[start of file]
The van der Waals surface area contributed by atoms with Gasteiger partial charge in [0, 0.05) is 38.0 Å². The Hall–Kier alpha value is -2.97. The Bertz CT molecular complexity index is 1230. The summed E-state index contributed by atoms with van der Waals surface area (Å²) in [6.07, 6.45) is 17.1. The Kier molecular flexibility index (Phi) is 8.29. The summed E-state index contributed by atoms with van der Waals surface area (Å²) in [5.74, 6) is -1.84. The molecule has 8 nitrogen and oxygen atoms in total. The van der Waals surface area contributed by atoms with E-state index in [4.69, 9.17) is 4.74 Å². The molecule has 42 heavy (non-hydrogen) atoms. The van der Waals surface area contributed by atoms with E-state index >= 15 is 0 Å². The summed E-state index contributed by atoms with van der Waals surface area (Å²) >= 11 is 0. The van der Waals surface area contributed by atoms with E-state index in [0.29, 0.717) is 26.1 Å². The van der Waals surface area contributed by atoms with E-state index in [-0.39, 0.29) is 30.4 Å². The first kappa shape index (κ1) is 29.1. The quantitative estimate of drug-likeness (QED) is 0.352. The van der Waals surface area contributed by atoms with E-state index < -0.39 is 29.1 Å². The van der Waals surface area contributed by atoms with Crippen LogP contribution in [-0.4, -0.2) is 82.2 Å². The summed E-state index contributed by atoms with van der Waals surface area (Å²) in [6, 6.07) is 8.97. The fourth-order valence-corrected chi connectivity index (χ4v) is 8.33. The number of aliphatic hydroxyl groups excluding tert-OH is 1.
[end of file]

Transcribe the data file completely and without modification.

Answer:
The van der Waals surface area contributed by atoms with Gasteiger partial charge in [0, 0.05) is 38.0 Å². The Hall–Kier alpha value is -2.97. The Bertz CT molecular complexity index is 1230. The summed E-state index contributed by atoms with van der Waals surface area (Å²) in [6.07, 6.45) is 17.1. The Kier molecular flexibility index (Phi) is 8.29. The summed E-state index contributed by atoms with van der Waals surface area (Å²) in [5.74, 6) is -1.84. The molecule has 8 nitrogen and oxygen atoms in total. The van der Waals surface area contributed by atoms with E-state index in [4.69, 9.17) is 4.74 Å². The molecule has 42 heavy (non-hydrogen) atoms. The van der Waals surface area contributed by atoms with E-state index >= 15 is 0 Å². The summed E-state index contributed by atoms with van der Waals surface area (Å²) >= 11 is 0. The van der Waals surface area contributed by atoms with E-state index in [0.29, 0.717) is 26.1 Å². The van der Waals surface area contributed by atoms with E-state index in [-0.39, 0.29) is 30.4 Å². The first kappa shape index (κ1) is 29.1. The quantitative estimate of drug-likeness (QED) is 0.352. The van der Waals surface area contributed by atoms with E-state index < -0.39 is 29.1 Å². The van der Waals surface area contributed by atoms with Crippen LogP contribution in [-0.4, -0.2) is 82.2 Å². The summed E-state index contributed by atoms with van der Waals surface area (Å²) in [6, 6.07) is 8.97. The fourth-order valence-corrected chi connectivity index (χ4v) is 8.33. The number of aliphatic hydroxyl groups excluding tert-OH is 1.